Not to mention the millions of dollars to be made in the production and sale of Common Core based tests, Common Core Text books, Common Core guides, and Common Core learning aids and accessories of every conceivable (and inconceivable) kind.

But there is a problem in paradise.

Somehow in the frenzied production of all these Common Core based paraphernalia, both city and state failed to insure the production of the element most essential to the possibility of the Common Core having any kind of real educational success.      Somehow both city and state failed to produce a curriculum.  It is difficult to overestimate how grand a failure this is.

Imagine, for example, someone trying to sell you a car with a speedometer but no engine.

In the place of a curriculum, New York City and  New York State   have offered teachers and administrators  the Common Core Standards and sample “bundles”,   implying that said standards,  said “bundles,” and curriculum are more or less the same thing, an error that no one even vaguely knowledgeable in or concerned with education would ever make, not to  mention those determined to “put kids first.”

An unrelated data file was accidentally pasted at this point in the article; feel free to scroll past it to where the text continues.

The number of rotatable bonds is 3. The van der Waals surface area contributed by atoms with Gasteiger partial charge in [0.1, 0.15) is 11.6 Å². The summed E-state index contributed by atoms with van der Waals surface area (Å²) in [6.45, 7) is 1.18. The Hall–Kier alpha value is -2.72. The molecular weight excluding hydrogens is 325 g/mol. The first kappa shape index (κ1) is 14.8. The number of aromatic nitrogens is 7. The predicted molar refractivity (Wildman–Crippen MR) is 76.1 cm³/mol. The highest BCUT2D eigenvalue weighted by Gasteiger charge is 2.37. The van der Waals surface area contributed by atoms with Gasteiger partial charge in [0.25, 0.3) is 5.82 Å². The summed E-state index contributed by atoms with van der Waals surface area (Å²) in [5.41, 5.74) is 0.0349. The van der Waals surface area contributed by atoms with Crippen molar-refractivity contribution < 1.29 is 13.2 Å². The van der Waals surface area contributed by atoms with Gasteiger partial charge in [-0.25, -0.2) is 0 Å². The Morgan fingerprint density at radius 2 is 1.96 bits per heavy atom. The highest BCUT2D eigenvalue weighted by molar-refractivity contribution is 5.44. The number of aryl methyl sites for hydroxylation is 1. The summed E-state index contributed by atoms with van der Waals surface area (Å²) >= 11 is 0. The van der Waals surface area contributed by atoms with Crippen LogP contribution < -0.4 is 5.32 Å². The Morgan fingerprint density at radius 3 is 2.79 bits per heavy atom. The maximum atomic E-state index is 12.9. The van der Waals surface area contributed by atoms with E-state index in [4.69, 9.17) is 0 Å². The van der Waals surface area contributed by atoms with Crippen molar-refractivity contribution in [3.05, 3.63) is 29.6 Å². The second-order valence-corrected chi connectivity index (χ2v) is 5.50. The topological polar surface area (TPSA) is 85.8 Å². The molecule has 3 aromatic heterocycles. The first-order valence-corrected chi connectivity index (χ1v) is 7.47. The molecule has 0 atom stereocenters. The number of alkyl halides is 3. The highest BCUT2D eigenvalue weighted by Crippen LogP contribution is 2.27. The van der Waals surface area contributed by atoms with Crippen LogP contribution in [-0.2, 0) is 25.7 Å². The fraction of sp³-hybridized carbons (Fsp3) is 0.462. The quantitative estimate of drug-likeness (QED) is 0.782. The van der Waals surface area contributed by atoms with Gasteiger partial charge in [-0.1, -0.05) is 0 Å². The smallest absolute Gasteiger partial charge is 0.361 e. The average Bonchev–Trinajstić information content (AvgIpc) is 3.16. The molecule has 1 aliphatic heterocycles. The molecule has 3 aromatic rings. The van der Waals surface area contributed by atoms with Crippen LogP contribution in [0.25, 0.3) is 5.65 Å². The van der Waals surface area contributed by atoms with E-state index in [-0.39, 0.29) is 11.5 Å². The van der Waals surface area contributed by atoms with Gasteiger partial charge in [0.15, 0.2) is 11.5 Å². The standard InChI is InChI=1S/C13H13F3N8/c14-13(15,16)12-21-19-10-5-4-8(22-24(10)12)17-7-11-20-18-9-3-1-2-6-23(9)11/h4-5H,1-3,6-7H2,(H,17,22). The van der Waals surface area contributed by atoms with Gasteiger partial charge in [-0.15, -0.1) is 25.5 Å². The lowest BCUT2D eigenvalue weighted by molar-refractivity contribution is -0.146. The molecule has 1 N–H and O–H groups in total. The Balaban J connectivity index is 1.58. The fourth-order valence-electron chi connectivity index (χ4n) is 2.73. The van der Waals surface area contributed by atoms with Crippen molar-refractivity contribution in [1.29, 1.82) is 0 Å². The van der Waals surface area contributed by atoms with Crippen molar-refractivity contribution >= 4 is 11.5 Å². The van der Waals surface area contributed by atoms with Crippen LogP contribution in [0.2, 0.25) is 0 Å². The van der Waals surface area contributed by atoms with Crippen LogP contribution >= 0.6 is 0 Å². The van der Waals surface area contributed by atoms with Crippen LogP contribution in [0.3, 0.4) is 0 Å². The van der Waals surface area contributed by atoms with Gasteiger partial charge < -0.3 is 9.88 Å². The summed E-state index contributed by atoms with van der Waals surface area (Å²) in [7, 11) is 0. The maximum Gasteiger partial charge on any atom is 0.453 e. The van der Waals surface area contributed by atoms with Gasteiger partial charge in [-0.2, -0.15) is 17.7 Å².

This is, of course,  one of the many problems with allowing people with little no educational experience  — think Bill Gates, Arne Duncan, Dennis Walcott — to completely remake  an education system.

But, in typical fashion,  it has become the problem, not of those who created it but those who must deal with it.  That is to say, teachers.   For New York City and New York State, the solution to their failure to provide curriculum for their teachers is to have teachers write curriculum.   No matter that it is not the responsibility of teachers to write curriculum. (Teachers are meant to write lesson plans from curriculum not lesson plans and curriculum. )  No matter that most teachers most have no idea of how to write curriculum. No matter that teachers are not contractually obliged to write curriculum. (The issue is now in arbitration at the New York State Public Employment Relations Board (PERB.)   No matter that teachers have never even seen the test that they are to somehow, magically, write curriculum to prepare their student for. So what if 17,00 New York City schools produce 17,00 different curricula, hodge-podged together by people who have no business doing anything but teaching.   So what if the third to eighth grade tests administered in March will be up to two grade levels more difficult than anything the students or their teachers have ever seen before.